Washington is full of drama. Americans are constantly being treated to high political suspense. Whether it’s the scandal-ridden death of an ambassador, an outrageous gun dealing policy gone wrong on our southern border, or the spectacle of politicians scurrying frantically at the eleventh hour to raise the federal debt ceiling and keep Uncle Sam running, there is usually no shortage of political theater emanating from the nation’s capital.
At present, the drama centers around the so-called “fiscal cliff” negotiations between the president and congressional leaders. According to the mainstream media, the big question is, can Congress and the president avert economic catastrophe by agreeing on tax increases on the rich and some spending cuts before a January deadline would automatically terminate Bush era tax cuts and cut military spending deeply, thereby causing an economic crisis?
It’s no secret that the fiscal condition of the United States is apocalyptic. With $16 trillion of current debt and tens of trillions of dollars more in future unfunded liabilities for Social Security and Medicare, there is no possible way for the United States to ever meet these obligations short of its current strategy of printing money out of thin air. And, of course, that is a financially suicidal option.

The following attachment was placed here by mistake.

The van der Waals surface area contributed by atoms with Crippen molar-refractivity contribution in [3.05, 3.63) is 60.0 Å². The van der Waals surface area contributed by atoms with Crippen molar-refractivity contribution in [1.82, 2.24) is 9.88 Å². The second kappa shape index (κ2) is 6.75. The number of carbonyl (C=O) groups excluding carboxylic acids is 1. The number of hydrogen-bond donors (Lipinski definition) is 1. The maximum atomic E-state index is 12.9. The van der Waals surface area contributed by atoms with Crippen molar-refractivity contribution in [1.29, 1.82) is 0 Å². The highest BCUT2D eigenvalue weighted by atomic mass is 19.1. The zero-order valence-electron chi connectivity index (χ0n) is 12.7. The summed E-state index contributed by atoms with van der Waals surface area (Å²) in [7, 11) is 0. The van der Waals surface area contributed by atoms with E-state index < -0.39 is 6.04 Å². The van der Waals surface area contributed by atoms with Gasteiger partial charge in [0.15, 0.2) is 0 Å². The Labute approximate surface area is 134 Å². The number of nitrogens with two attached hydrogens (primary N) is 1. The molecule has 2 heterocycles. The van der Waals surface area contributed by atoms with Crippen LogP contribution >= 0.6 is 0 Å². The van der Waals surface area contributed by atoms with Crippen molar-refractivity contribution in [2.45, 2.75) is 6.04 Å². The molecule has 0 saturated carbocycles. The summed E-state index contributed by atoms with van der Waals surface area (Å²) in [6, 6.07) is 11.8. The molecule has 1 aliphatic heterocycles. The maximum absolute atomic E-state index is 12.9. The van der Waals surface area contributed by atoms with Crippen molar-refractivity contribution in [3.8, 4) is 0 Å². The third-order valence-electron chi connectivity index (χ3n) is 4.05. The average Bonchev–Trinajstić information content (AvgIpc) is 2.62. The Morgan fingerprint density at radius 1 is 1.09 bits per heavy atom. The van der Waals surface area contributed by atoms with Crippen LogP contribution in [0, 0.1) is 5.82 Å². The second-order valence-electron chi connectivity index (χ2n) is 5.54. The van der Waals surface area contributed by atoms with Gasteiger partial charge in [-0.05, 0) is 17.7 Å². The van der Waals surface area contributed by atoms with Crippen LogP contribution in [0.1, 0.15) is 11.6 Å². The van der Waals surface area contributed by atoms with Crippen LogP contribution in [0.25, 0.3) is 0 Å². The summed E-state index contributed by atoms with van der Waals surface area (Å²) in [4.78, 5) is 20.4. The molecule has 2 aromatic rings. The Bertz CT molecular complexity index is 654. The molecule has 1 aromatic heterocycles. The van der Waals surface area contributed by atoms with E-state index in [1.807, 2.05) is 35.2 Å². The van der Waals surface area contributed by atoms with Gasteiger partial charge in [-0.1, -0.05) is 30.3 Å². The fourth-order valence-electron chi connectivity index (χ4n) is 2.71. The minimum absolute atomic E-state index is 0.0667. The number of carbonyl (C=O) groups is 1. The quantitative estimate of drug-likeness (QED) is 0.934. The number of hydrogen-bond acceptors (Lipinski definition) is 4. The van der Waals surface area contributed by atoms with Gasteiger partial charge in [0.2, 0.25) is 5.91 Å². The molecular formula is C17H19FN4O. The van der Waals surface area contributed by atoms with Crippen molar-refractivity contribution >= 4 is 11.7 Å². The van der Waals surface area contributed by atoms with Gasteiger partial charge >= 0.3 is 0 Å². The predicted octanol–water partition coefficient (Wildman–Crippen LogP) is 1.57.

The big problem is that the federal budget is inflexible. In Fiscal Year 2011, $2.303 trillion in tax revenue was collected by the federal government. In that same year, the government spent $454.4 billion on interest payments and $2.025 trillion on mandatory spending, such as Social Security, Medicare, and Medicaid. Thus, money that Uncle Sam was forced to pay out exceeded all revenue collected by $176.4 billion. This doesn’t include discretionary spending, such as defense appropriations. Mandatory spending and interest payments will only grow as more baby boomers retire and the Treasury goes deeper into debt.